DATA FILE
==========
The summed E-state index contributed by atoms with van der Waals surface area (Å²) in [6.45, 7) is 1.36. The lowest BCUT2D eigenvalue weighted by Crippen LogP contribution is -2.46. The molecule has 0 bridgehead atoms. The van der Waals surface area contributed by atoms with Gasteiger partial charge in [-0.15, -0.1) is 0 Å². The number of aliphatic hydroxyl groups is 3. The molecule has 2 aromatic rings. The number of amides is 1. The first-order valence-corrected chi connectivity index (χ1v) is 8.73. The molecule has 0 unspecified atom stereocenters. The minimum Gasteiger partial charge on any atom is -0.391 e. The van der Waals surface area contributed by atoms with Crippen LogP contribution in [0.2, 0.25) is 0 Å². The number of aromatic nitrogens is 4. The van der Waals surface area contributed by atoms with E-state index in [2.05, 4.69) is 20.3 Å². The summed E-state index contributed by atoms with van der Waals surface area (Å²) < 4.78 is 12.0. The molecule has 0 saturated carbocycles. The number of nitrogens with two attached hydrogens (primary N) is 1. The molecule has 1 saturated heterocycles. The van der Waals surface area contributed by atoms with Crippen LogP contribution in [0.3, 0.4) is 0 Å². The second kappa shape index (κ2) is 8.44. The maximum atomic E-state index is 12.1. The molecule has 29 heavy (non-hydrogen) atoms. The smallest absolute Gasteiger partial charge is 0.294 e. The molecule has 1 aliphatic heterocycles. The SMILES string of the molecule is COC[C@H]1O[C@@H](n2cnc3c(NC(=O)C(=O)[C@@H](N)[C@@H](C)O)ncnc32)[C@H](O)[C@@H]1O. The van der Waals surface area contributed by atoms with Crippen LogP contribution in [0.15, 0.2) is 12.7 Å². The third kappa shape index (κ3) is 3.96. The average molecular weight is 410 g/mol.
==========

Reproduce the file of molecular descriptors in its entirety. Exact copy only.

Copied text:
The summed E-state index contributed by atoms with van der Waals surface area (Å²) in [6.45, 7) is 1.36. The lowest BCUT2D eigenvalue weighted by Crippen LogP contribution is -2.46. The molecule has 0 bridgehead atoms. The van der Waals surface area contributed by atoms with Gasteiger partial charge in [-0.15, -0.1) is 0 Å². The number of aliphatic hydroxyl groups is 3. The molecule has 2 aromatic rings. The number of amides is 1. The first-order valence-corrected chi connectivity index (χ1v) is 8.73. The molecule has 0 unspecified atom stereocenters. The minimum Gasteiger partial charge on any atom is -0.391 e. The van der Waals surface area contributed by atoms with Crippen LogP contribution in [0.2, 0.25) is 0 Å². The number of aromatic nitrogens is 4. The van der Waals surface area contributed by atoms with E-state index in [2.05, 4.69) is 20.3 Å². The summed E-state index contributed by atoms with van der Waals surface area (Å²) < 4.78 is 12.0. The molecule has 0 saturated carbocycles. The number of nitrogens with two attached hydrogens (primary N) is 1. The molecule has 1 saturated heterocycles. The van der Waals surface area contributed by atoms with Crippen LogP contribution in [0.3, 0.4) is 0 Å². The second kappa shape index (κ2) is 8.44. The maximum atomic E-state index is 12.1. The molecule has 29 heavy (non-hydrogen) atoms. The smallest absolute Gasteiger partial charge is 0.294 e. The molecule has 1 aliphatic heterocycles. The SMILES string of the molecule is COC[C@H]1O[C@@H](n2cnc3c(NC(=O)C(=O)[C@@H](N)[C@@H](C)O)ncnc32)[C@H](O)[C@@H]1O. The van der Waals surface area contributed by atoms with Crippen LogP contribution in [0.15, 0.2) is 12.7 Å². The third kappa shape index (κ3) is 3.96. The average molecular weight is 410 g/mol.